Betalains are Caryophyllales-specific plant pigments that are responsible for the red-violet and yellow coloration instead of anthocyanins in some plants in the order Caryophyllales. The betalain biosynthetic pathway in plants was deduced from genetic and metabolite analysis of P. grandiflora mutants23 and then the genes encoding DOD, betanidin 5GT and cDOPA5GT were identified from plants in the Caryophyllales8,11,22,24. More recently, CYP76AD1 encoding L-DOPA oxidase was identified from Beta vulgaris and it was revealed that the oxidation of L-DOPA to cyclo-DOPA was catalyzed by this enzyme in betacyanin biosynthesis9. It was suggested that this cytochrome P450, CYP76AD1, may have tyrosine-hydroxylating activity to synthesize L-DOPA from tyrosine9, although further confirmation is necessary. Thus, the gene encoding an enzyme with tyrosine-hydroxylating activity, which is responsible for the crucial first step in betalain biosynthesis, was not identified, although the enzyme had been partially purified in earlier works13,14. The results of those previous studies strongly suggested that a tyrosinase belonging to the copper protein polyphenol oxidase (PPO) family is the tyrosine-hydroxylating enzyme involved in betalain biosynthesis, although it has never been proven conclusively. Most plant PPOs have a plastid transit peptide at the N-terminal17. Although PPO genes have been cloned from pokeweed (Phytolacca americana), it is not certain whether they actually function in betalain biosynthesis25. Müeller et al.26 reported the purification of tyrosinase from the betalain-containing pileus of the mushroom Amanita muscaria, but no additional experiments had been conducted until now.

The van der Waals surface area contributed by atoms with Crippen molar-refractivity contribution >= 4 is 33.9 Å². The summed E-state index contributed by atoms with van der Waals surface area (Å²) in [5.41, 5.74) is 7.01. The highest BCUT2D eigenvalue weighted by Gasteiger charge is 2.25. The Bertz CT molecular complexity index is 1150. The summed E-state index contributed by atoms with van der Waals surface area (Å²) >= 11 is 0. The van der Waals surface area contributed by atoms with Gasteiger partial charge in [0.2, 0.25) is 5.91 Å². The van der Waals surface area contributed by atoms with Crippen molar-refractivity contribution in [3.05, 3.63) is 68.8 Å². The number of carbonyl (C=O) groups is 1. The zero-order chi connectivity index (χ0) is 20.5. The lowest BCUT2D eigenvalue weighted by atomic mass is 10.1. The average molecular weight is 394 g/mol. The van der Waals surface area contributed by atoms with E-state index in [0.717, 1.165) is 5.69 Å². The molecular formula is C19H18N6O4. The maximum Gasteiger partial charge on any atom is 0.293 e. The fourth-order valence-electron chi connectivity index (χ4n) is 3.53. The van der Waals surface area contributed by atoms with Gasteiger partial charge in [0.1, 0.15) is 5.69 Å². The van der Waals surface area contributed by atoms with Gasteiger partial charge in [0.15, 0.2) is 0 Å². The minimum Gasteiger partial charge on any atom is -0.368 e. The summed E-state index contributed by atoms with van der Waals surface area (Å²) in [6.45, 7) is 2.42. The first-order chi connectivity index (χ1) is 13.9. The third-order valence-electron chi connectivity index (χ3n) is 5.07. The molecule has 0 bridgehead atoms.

In previous studies, broad bean and DOD-expressing Arabidopsis produced betalains when fed with betalamic acid and L-DOPA, respectively10,19. These results suggested that anthocyanin-producing plant species have the potential to produce betalains if they are provided with suitable precursors for betalain biosynthesis. However, a betalain-specific gene that encodes an enzyme with tyrosine-hydroxylating activity, whether from higher plants or fungi, was not available for combining with DOD to complete the biosynthetic pathway. We considered that mushroom tyrosinases linked to the synthesis of melanin pigments have been well characterized17 and might be used to reconstruct betalain biosynthesis. In fact, LeTYR from shiitake mushroom resulted in accumulation of L-DOPA in BY2 cells; that is, the foreign LeTYR protein showed tyrosine-hydroxylating activity in cultured plant cells (Fig. 2c). Thereafter, MjDOD protein could convert L-DOPA produced by LeTYR into betalamic acid, leading to the formation of yellow betaxanthins in transgenic tobacco BY2 cells expressing both MjDOD and LeTYR genes (Fig. 2a; Fig. 3). The betaxanthin accumulation peaked at 8 weeks after subculture, even though the transgenic calli turned brown in prolonged culture after 5 weeks (Figs. 3a,b, Supplemental Fig. S1). This suggested that there was accumulation of other metabolites as a result of the foreign tyrosinase activity. Since the browning also occurred in transgenic BY2 cells expressing LeTYR only, these were not betalain-derived compounds. This browning was considered to represent accumulation of L-DOPA-derived (but not betaxanthin-derived) metabolites via dopaquinone that might be toxic to plant cells. One strategy to reduce or eliminate browning is to convert the metabolites to nontoxic compounds by introducing other detoxifying enzymes. If successful, this may result in more effective accumulation of betaxanthins in transgenic BY2 cells. We also produced a transgenic Arabidopsis T87 cell line by introducing the same constructs (Fig. 4). However, betaxanthin accumulated to lower levels in T87 transgenic cells than in BY2 transgenic cells and the coloration of Arabidopsis transgenic cells could not be observed visually (Fig. 4b). It is unknown why the amount of heterologous betaxanthin produced differed among the plant species used as transformation hosts, but there are several possible explanations: the transport efficiency of BA may differ between tobacco and Arabidopsis, and/or there may be differences in tyrosine availability or in competing endogenous reactions that use tyrosine and/or the L-DOPA substrate. Further research is required to elucidate the precise reason(s).